Every year, at the end of the year, when my sixth graders are ready to be done with elementary school, and when they are on the verge of not listening anymore, I get out my folk instruments. We learn Juba, a song about how the slaves would get the leftover scraps to eat. It has really fun hand slapping called hambone that is contagious. The kids love doing these movements and singing this song. I first start by talking about the meaning of the song after we sing it- that the leftovers, such as the husk of the corn, the crust of the bread, and the skin of the meat are given to the slave mom’s to cook. The kids’ mouths hang open in disbelief. We discuss how it is so nasty that the song says it killed the yellow cat.
It is best to learn the song first before you start teaching the hands, because once you teach the hands, it is hard to get them to stop. We sing the song a few class periods before we start doing the hands. Watch a video of me singing the song first. Where the X’s are in the song, I make hand signals for rest. That is hardest part of the song- getting the rests, but the kids love it, so they get it pretty quickly. You are ready to do the hands when they can sing it pretty well without getting into the rests. Here is a video of me singing the song.
After your students learn the song well, then you can teach the hand movements and finally add the hambone to the song. I did my best to show you the hambone hand movements.
Once we have gotten the song and hands started, we watch a favorite video I love called “Folk Rhythms” by David Holt. I know it ages me, but I grew up watching David Holt do all kinds of fun folk instruments and mouth sounds on a show my dad used to watch called “Hee Haw”. Mr Holt is amazing and when he came to our area a few years ago, I got to see him. You can see him play fun folk instruments and do mouth sounds on this video. It is really fascinating and the kids love it. Luckily, you can also find parts of this video on youtube, in case you can’t purchase the video.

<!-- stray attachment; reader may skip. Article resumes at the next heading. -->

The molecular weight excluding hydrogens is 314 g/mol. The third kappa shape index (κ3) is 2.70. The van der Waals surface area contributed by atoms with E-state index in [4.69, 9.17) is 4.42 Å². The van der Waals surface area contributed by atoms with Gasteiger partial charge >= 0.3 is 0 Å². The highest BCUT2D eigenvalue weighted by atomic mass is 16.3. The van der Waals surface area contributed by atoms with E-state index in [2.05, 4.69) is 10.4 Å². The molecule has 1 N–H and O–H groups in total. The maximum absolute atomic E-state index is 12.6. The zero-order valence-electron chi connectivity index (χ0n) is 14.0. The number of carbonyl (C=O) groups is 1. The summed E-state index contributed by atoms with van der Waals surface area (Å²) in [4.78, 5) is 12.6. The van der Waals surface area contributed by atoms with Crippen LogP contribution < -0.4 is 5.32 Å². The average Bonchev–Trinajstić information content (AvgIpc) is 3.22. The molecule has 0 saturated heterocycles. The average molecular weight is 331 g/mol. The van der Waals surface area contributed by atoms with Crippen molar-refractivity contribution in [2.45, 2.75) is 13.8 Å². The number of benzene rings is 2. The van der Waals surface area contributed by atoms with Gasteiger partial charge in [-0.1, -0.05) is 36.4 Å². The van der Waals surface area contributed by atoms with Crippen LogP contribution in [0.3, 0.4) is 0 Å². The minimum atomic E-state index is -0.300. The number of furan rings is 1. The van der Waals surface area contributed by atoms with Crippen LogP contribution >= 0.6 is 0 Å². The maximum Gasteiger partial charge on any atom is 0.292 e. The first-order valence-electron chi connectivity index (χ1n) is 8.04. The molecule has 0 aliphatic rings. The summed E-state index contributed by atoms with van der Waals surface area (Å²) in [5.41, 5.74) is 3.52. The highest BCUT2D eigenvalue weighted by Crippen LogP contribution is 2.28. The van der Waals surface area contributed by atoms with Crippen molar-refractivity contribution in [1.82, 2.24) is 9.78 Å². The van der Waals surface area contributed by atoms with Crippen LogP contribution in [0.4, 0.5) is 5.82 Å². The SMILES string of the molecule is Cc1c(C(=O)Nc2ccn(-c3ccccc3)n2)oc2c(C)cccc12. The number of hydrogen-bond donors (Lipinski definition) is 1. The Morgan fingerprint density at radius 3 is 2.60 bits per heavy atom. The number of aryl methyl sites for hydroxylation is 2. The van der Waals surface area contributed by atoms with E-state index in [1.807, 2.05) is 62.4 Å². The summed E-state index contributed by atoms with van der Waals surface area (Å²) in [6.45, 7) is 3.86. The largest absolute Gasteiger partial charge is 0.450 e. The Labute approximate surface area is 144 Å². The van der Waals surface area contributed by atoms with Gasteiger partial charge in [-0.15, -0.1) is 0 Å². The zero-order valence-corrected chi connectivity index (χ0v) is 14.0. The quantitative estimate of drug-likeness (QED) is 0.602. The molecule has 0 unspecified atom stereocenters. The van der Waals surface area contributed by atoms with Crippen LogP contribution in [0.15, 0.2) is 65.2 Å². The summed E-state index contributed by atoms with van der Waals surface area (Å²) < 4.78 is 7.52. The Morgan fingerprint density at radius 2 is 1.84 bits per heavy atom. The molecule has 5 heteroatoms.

The first folk instrument we do is paper bags. I bought a big pack of paper bags about 6 years ago at Sam’s Club and I just use about 30 a year and still have tons. I ask the students to be gentle with the bags and reuse them with multiple classes. The medium sized bag works well- not the lunch size. If you don’t have the folk video, you can just open your bag and put some air into it, fold the top down and tuck it a bit under your left arm. Hit the bag in quarter notes with a stronger beat on 2 and 4. Play it along with your Juba song to practice.
Here is a video on youtube of David Holt playing the paper bag (fancy rhythms) along with a man playing the bones. I’d love to get some of those bones to learn how to do those too!